I recently read Story Engineering: Character Development, Story Concept, Scene Construction By Larry Brooks.
A great book and full of very clear ideas about how to construct a story. Larry Brooks doesn’t try and reinvent the wheel or put a new spin on how to construct a novel. What he does do is makes a subject that is often problematic and confusing for authors, at all levels, simple and clear to understand.
The idea that we should trust our instincts to write and work on something that is constantly in danger of going off the tracks or turning into a pile of notes and chapters that make no sense to the us, is a daft undertaking. Larry Brooks proves this in his book and simply and logically explains and shows us how and why an author should plan first and use detailed outlines to ensure that the story is told in the most satisfying way possible.
Get it and read it and you’ll see why I’m convinced that Larry Brooks has written an honest down to earth and very useful book that every author should own and use as a guide and reference book during their work.
He’s right when he points out that a “seat of your pants” author is doing just what he, Larry Brooks, is suggesting to do, but he or she isn’t planning on doing it, they are using the SWAG method of arriving at the same point as authors who plan a story first. (SWAG – Silly Wild Assed Guess).
When I was at Art School in the 90s, I first discovered that I had gone into a place of learning where the professors had bought into the idea that teaching method in art will distort and hinder the students creativity. This meant that most of the professors could take the day off work and stay home and paint or sculpt or write or watch TV. So they did. The idea that showing a person how to construct and make sense of their ideas or art will destroy any chance of creativity is ludicrous and unfounded. I am certain it was more to the benefit of professors who were able to shirk the difficult job of teaching without interfering in a student’s natural ability to come up with pretty cool ideas that were worth pursuing in the classroom.
What these professor did teach was that students’ work was mostly useless, non-art and should be trashed immediately – until the confused student finally hit upon the idea to trick the professor by painting a picture that resembled the professors’ style. The professor, being egoistic, would then exclaim that the student had made progress and was now on the route to success. Student grins and sticks middle finger into the air.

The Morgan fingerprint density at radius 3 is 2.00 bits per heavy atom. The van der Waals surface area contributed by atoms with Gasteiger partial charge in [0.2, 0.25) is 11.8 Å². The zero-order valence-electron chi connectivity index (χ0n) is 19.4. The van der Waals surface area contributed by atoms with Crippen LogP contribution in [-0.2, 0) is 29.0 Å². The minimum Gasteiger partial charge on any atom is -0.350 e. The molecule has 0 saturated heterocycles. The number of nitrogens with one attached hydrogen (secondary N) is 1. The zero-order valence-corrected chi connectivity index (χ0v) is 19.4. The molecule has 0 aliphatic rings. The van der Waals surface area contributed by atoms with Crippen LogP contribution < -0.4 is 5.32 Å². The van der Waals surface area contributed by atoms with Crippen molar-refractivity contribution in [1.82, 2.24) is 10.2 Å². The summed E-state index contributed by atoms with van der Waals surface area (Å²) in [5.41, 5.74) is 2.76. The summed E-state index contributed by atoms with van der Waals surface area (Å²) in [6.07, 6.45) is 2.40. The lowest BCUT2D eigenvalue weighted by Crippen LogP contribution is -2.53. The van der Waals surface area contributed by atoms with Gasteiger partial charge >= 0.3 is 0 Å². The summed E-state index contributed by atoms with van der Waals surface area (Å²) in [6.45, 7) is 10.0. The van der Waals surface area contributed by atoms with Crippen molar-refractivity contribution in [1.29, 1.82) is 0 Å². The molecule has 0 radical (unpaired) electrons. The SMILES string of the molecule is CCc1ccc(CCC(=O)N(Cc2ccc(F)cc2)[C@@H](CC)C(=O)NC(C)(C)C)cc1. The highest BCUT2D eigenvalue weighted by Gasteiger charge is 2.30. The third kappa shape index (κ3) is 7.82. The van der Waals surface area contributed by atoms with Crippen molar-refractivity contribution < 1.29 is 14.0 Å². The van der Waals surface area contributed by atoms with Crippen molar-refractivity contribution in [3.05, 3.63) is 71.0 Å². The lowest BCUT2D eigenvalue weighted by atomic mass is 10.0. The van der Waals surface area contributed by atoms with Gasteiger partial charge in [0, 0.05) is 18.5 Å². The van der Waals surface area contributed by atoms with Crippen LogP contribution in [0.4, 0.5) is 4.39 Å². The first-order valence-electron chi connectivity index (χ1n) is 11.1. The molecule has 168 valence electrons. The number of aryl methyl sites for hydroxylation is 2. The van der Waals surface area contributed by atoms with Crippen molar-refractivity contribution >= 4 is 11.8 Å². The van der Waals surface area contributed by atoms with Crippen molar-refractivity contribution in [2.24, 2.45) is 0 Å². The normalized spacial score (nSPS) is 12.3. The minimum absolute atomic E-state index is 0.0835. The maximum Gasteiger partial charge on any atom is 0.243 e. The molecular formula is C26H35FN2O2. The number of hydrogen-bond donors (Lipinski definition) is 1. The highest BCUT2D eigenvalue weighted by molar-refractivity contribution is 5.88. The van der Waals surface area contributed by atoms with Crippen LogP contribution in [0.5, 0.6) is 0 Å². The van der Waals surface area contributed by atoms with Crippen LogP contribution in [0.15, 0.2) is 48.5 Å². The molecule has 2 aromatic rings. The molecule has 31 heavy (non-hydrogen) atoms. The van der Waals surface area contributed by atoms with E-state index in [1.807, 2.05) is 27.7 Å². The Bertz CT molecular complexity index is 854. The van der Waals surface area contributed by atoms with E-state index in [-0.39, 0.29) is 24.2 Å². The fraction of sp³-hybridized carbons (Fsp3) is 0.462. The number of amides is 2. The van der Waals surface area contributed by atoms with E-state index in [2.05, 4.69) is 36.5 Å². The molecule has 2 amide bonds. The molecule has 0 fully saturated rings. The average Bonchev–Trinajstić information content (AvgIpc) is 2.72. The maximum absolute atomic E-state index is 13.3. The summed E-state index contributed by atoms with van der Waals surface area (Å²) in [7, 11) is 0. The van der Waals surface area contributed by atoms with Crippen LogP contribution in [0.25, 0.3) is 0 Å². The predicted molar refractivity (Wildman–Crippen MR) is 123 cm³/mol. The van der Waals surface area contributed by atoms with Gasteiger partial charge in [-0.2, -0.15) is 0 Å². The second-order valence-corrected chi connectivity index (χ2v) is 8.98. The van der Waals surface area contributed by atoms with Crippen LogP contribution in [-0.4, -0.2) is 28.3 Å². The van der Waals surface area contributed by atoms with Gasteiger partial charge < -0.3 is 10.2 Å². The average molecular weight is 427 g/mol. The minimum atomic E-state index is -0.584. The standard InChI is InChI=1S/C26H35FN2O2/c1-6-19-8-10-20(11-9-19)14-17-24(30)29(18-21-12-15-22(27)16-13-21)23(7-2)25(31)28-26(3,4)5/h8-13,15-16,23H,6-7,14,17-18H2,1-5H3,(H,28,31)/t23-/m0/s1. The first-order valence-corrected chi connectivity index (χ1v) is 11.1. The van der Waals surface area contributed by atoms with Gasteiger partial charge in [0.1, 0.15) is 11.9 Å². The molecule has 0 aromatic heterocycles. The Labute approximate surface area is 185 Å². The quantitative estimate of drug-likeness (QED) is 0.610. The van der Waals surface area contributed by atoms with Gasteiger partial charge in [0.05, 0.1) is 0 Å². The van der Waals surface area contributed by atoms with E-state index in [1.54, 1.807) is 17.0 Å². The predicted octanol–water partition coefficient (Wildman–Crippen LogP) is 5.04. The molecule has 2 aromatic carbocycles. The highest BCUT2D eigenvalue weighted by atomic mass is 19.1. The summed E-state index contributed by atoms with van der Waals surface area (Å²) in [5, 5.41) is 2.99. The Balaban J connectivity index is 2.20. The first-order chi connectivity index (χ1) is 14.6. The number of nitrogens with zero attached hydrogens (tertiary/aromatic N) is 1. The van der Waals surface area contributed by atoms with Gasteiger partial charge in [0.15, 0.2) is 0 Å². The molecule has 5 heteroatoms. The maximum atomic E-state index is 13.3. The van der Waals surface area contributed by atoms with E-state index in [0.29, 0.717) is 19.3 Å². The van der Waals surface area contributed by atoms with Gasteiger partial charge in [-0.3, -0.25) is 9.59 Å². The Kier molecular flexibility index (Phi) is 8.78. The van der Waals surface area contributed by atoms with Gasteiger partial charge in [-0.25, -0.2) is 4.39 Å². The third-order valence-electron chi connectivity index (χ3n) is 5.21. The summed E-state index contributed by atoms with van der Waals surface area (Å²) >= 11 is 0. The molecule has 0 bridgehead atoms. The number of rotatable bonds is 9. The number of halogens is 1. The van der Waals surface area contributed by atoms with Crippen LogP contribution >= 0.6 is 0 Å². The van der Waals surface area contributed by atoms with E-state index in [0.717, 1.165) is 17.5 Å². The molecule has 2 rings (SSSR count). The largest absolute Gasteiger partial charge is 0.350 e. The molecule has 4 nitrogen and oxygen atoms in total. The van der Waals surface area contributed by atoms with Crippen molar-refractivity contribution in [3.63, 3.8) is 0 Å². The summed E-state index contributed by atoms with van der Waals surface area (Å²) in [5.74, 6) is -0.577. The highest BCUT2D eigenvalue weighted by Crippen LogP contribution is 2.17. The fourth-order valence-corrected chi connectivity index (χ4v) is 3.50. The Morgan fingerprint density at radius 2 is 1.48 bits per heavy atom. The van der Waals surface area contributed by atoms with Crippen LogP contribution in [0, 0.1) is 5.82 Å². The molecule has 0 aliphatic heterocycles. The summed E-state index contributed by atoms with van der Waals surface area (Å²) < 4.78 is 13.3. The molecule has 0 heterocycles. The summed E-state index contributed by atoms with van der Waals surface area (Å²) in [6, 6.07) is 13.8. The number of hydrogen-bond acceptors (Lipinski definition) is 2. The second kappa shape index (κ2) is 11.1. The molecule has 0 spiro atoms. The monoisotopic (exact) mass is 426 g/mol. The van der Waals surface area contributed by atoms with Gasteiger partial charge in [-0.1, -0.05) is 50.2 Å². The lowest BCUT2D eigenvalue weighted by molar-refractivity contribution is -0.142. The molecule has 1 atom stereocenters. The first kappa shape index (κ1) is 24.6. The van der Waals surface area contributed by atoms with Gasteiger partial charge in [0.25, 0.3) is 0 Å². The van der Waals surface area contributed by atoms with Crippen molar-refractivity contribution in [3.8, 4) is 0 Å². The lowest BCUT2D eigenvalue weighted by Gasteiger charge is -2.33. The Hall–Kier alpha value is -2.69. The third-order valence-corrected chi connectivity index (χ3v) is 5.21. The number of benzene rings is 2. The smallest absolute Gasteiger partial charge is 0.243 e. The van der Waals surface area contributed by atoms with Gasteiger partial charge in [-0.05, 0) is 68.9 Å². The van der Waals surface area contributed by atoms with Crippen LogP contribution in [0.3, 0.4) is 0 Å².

The student used method to create something that pleased the professor. The method was to ensure that in copying or emulating a style of work achieved by a so called professional artist would cover the important points of structure and composition that would ensure that it appeared pleasing to the eye, clean in colour and as an idea confidently executed to possibly mean something to a viewer or reader. All the points that the professor believed to be important elements in a painting were present and therefore resembled “art” in one way or another.
The professor, now having been tricked into giving the student creedence, would follow the student’s work and use it as an example for other meandering lost student souls to benefit from.
The student would then continue to use the structures of composition and colour that he discovered when emulating the professor’s work and go on to produce his own ideas that continue to please the professor.
The whole process would have been much easier and shorter had the professor admitted that he can’t be a teacher and a non-teacher. He has to show that structure and form are important to a work of art, writing, fiction, texts or illustrations so that the kernel idea of the writer/artist can find a platform for expression. The main idea of a story doesn’t become distorted or “missed” if method is used.
Larry Brooks has given us a very useful book that helps us to always arrive at the point where when we have great idea to write about and turn into story, we will have a framework to use that will ensure that we can at least get to the start line and begin the real work of writing a novel.